As we can see, many places in the Middle East have similar factors endangering their heritage- but does that mean that the archaeological research that takes place here has similarities? According to a summary of my research, the answer is a definite yes. Archaeologists have studied many past conflicts in the Middle East- everywhere from things that happened during the Birth of Jesus all the way to modern days, where much ethnographic field work can be done, since many places in the Middle East have sustained many of their ways. From the study of past conflict, according to Sabloff, archaeologists can learn many of the origins for the nature of warfare in that area since war is a culturally biased activity. Although archaeology cannot stop wars in the Middle East, it can teach us why the war may have started. This relates to the modern day area of Battir because conflict arose when urbanization began to threaten these people’s heritage and their ways of life.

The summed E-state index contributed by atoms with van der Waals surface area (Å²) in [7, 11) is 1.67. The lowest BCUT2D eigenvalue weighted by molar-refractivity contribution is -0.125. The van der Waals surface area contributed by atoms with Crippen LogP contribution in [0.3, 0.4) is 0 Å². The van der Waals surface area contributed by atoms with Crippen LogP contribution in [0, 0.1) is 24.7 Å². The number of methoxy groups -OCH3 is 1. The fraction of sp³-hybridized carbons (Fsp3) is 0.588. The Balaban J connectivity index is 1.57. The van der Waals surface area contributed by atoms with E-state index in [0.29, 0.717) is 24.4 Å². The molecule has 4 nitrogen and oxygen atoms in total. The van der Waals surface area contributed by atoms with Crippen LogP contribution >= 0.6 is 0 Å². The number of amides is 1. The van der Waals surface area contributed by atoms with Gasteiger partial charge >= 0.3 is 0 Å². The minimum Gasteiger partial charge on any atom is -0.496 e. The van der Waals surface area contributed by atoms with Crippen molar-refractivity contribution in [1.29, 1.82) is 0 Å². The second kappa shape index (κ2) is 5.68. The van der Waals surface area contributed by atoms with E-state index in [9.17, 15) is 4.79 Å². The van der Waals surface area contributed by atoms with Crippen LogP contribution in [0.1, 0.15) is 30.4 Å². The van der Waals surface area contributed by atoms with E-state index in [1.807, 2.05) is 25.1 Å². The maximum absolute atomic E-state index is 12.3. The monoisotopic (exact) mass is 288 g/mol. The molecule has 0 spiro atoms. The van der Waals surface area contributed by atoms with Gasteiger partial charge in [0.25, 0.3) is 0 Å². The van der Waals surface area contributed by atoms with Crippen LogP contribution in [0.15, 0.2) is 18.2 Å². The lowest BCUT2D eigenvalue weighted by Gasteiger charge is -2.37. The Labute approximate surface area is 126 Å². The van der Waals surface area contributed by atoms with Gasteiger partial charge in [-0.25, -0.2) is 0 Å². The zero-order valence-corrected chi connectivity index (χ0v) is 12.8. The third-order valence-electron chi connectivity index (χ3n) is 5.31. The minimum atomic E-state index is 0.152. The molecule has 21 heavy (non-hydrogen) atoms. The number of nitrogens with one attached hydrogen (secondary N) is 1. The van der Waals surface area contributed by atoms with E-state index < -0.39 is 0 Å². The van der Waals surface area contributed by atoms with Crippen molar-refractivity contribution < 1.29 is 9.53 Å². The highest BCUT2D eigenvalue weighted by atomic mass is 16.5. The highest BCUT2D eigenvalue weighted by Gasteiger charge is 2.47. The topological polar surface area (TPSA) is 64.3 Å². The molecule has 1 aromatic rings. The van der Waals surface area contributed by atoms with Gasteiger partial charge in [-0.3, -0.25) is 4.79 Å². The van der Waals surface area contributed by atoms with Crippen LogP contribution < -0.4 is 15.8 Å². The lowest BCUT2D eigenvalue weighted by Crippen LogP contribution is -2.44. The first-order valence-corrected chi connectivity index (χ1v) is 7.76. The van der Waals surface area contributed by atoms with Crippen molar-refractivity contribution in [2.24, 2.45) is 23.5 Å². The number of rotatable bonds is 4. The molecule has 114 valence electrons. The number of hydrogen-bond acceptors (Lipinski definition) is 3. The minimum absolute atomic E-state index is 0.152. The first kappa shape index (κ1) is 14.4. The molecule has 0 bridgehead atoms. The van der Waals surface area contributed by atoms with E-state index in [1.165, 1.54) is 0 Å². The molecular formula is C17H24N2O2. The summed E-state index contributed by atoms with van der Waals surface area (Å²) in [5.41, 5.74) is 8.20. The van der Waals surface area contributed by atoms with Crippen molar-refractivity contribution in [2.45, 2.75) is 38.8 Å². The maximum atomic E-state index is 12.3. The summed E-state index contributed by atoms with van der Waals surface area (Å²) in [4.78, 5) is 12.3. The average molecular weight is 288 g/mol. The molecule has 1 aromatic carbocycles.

I did have a fairly difficult time finding particular archaeological work relating directly to the issues going on in this sight. However, according to the article Who Really Built Jerusalem’s Historic Terraces by Nir Hasson, archaeologists studying this particular site have spent much of their time dating these terraces in Battir, since, due to their simple stone structure, they are difficult to date, and there are still more terraces being built today. The assumption remains that the first terraces in the area were constructed thousands of years ago (believe to be around 4,000). It is believed that some of the terraces remaining today were built by the residents of the Kingdom of Judah during the Iron Age, or in the Hellenistic, Roman, and Byzantine eras at the latest. Archaeologists used a method called “Optically Stimulated Luminescence” to overcome some of the difficulties they were having in dating these terraces. Optically Stimulated Luminescence is based on dating the last time that the quartz particles in the Earth were exposed to the sun, which is based on the radioactive radiation they accumulate once they are hidden from the sunlight.